The Hunger Games: Catching Fire – Suzanne Collins

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4/5 Stars

The Hunger Games: Catching Fire is the second instalment of The Hunger Games trilogy by Suzanne Collins and picks up where the first book left off with the narrating character Katniss Everdeen moving into the Victor’s Village in District Twelve having won the 74th Hunger Games alongside Peeta Mellark.

Catching Fire started off at a very awkward pace. Because it was trying to fill in the gaps of what had been happening since the end of the first book, the narrative felt choppy and awkward. In the first novel, Katniss was an interesting character to read about – and she still is in places of this novel – but she seemed to have lost some of her personality. She, as a narrator, is meant to be a guide through the story yet she felt out of place – she didn’t seem to be the best person to be telling the story of what happened to her and the others.

I felt disconnected from the story for a great chunk of the novel – the only place during the first few chapters being the death of an old man which is partially her fault. That brought the book to life again – even though President Snow had already made his threat and was making it known to Katniss that she had a lot of weight on her shoulders, it only truly became known as an actual threat at that event.

This was the novel that began to dishearten me in terms of relationships between characters. The love triangle that starts to grow between Katniss, Peeta and Gale just seemed completely pointless – the story would have been just as good without the relationships. If they had all been friends it wouldn’t have made a blind bit of difference – you can still have the threat of losing someone when they are just a friend, you can love your friends just as much as a boyfriend or girlfriend. It all felt forced.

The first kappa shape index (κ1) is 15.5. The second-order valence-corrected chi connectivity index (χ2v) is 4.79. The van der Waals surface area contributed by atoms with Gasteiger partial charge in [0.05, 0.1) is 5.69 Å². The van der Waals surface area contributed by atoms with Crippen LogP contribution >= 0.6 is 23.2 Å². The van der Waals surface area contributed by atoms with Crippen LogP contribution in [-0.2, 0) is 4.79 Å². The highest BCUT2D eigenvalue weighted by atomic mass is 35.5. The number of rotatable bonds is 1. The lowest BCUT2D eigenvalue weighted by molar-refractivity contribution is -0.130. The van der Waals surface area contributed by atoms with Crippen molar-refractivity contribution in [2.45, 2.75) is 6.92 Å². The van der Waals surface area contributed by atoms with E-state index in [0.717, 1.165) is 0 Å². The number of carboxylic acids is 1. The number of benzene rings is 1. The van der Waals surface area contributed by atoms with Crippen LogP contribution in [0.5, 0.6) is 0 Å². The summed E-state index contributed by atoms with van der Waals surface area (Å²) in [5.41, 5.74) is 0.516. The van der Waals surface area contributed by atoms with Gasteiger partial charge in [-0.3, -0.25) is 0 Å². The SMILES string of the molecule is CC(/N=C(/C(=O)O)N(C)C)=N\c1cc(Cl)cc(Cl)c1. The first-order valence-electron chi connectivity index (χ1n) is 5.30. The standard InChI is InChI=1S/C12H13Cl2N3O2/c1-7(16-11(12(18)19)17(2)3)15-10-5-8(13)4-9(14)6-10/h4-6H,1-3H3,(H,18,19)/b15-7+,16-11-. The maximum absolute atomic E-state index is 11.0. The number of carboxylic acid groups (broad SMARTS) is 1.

There were only a few redeeming features to this book:

  • The introduction of Finnick Odair (and his BAMF mentor Mags);
  • Tick Tock – Wiress is the only one with a logically thinking brain;
  • Katniss manages to retain some strength as a survivor.

Finnick quickly became one of my favourite characters of the series – despite Katniss’ mistrust of him and his smarmy attitude sometimes, it was nice to see a character that just oozed charisma in the face of danger. He was a breath of fresh air in a novel that seemed so dry and barren. That was added to by his dedication to protecting his mentor, Mags. This old woman was an angel – she was smart and brave and her death was a very sad moment. She knew that she wouldn’t get out of the Games alive and sacrificed herself so that the people who did stand a chance could.

I enjoyed the puzzle in this story, the subtle hint of the true identity of the arena. I figured it out pretty quickly, but waited patiently for any sign that I was correct – I didn’t expect it to be in the form of the oddball character, Wiress. She was disregarded so quickly because of her mental state, but she proved that she was still brilliantly smart and logical.

Finally, Katniss finally seemed like the character I rooted for in the first book when she got back into the arena. She adapted, she got prepared and she fought for her survival in a new way. I loved reading her thought processes during the trials – seeing her vulnerable during one of the most terrifying moments I’ve read throughout this series was intriguing and well paced. And of course she was countered perfectly by Peeta’s inability to do anything. It felt as though Collins’ remembered halfway through the novel that Peeta didn’t really stand much of a chance during the first story so gave him a reason to be pretty useless the second time around by electrocuting him not even an hour into the Game.

The ending of the novel was heavy and did make me want to continue reading straight away which is one of the few things that Collins’ did right. Overall, I did enjoy the novel but there were too many points which made me feel frustrated with it (the pace, the relationships, the stupidity to name a few). It’s a good novel and I recommend it, but don’t put your expectations too high.

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